Six years after he graduated from Harvard, John F. Kennedy ran for Congress in Cambridge. He held on to the seat for six years before moving to the Senate, where he represented Massachusetts until he became president in 1961.
During his brief stay in the Oval Office, Kennedy did not forget the University or the city. He brought to Washington a bevy of professors and local officials. He pushed for funding of an 88-unit public housing project in Central Square which now bears his name. And he picked Cambridgeport as the site of the space program's national headquarters. (The land, now Kendall Square, had been cleared for NASA headquarters, but work was halted when new President Lyndon B. Johnson moved the center to his home state of Texas).
Harvard and Cambridge have also remembered their favorite son. The school of public administration was renamed the Kennedy School of Government in 1966. Two years ago, following rumors that the school was playing down its connections with the slain leader, the city council renamed Boylston St. John F. Kennedy St. The Metropolitan District Commission will soon give Cambridge a third Kennedy memorial--a park south of the K-School.
But the true Kennedy legacy in the area is not in concrete memorials. "I don't think you can say we have more sidewalks or trees because of his term of office," says City Councilor Francis H. Duehay '55. "But I do think people were proud of and have pride in his leadership," he adds.
That pride has translated into a more positive view toward government, and an inspiration to become more involved. John J. Droney served for 22 years as Middlesex County District Attorney before losing in the 1982 election, and he says Kennedy persuaded him to follow the path he did. Droney worked as treasurer for the 1946 congressional campaign, but had little interest in politics. Kennedy told him, however, "You wanted to be a lawyer, and I wanted to be a newspaperman, but we have to put that aside now. We have to put away some of our own wishes and solve some of the nation's problems." Droney adds, "He changed my whole attitude in 10 minutes."
More than just participation in government, Kennedy stressed skill in government--a theme which President Bok echoed when he declared the development of the Kennedy School a top priority in his 1973-74 annual report. "The major new opportunity lies in preparing students for careers in public service," Bok wrote. He boldly declared that the University would try to do for public service what it had done for private enterprise through the Business School earlier in the century, and for medicine two centuries ago. Today the Kennedy School is one of the largest public policy centers in the country, with a faculty of 105, a student body of 623, and six research centers.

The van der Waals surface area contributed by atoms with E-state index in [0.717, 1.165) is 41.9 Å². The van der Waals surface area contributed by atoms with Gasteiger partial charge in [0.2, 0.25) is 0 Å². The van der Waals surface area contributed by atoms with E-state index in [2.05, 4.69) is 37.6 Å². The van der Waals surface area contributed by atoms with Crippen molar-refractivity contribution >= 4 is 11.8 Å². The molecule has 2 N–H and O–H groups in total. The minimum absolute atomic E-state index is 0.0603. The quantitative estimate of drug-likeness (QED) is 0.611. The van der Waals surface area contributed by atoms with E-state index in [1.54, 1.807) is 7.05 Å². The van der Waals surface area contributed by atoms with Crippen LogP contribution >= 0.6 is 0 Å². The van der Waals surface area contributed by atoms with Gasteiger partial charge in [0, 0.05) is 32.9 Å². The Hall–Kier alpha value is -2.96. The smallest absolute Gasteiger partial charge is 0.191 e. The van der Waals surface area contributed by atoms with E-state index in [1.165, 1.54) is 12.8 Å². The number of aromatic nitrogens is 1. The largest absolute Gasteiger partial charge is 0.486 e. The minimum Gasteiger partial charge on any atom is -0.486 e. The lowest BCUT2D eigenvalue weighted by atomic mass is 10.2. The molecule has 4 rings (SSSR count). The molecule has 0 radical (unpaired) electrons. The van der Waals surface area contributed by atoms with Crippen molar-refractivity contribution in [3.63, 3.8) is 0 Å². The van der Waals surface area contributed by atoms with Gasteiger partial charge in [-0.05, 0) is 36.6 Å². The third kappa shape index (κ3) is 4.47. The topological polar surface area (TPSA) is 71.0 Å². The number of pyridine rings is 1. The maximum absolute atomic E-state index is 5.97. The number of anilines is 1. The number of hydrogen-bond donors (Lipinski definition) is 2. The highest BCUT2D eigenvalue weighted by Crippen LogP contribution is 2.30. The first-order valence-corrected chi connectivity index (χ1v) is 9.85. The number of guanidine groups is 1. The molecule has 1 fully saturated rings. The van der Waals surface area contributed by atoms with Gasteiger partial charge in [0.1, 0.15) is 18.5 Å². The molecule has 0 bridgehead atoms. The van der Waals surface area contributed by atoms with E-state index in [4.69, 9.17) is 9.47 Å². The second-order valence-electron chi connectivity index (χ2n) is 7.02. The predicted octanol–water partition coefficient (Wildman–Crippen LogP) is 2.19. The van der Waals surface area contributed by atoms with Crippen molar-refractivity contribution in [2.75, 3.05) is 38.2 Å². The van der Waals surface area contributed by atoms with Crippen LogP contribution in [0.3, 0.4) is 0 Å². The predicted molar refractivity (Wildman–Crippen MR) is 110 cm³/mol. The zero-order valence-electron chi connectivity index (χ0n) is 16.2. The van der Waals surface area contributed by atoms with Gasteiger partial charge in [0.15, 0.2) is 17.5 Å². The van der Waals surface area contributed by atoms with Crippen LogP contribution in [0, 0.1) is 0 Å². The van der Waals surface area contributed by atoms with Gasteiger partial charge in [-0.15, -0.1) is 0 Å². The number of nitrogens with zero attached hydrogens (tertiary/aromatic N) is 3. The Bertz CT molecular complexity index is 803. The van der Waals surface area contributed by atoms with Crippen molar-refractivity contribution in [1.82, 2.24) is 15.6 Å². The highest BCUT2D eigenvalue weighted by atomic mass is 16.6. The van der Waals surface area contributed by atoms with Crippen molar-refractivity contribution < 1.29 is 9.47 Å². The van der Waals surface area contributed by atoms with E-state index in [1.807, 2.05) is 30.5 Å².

K-School Dean Graham T. Allison '62 acknowledges that several other public administration schools are similar, but he insists that two traits unique to Harvard are direct results of Kennedy's tone--the stress on elective as well as appointive politics, and a provision for undergraduates to get involved. Both are achieved in part by the Institute of Politics, which brings in politicians as fellows, and which is directed in part by students at the College.
Prestige is another lasting influence of the Kennedy Administration on Harvard. The president focused national attention on his alma mater by tapping several graduates and professors for advisory positions. "What Kennedy did was make Harvard fashionable as this great breeding ground for people to go down to Washington and serve in major capacities," says Alan Brinkley, Dunwalke Associate Professor of American History.
But, more generally, he bolstered the intellectual role in running the country. While Woodrow Wilson and Franklin D. Roosevelt '04 both made brain trusts their trademarks. Kennedy brought the practice to new heights. Abram Chayes, Frankfurter Professor of Law and legal adviser to the State Department under Kennedy, says that his boss "was the watershed. He made [blending academics and government] very attractive and easy to do." Chayes notes. "It was a different sense of involvement between the presidency and the academic community than ever before. Academics became a power position."
But, many stress, that inspiration has remained nonpartisan. Allison notes that the Reagan Administration has more Harvard affiliates in top positions than Kennedy did. That includes three K-School professors--Christopher C. DeMuth '68, who is working on regulatory reform. Roger Porter, who serves in economic policymaking, and presidential assistant Richard G. Darman.
Robert E. Klitgaard '68, associate professor of public policy, says "The center of gravity was working for change in government, but in a politically neutral sense." A picture of John F. Kennedy hangs in the school's main lobby. But Klitgaurd insists that "nobody sits around and raises their hands in allegiance."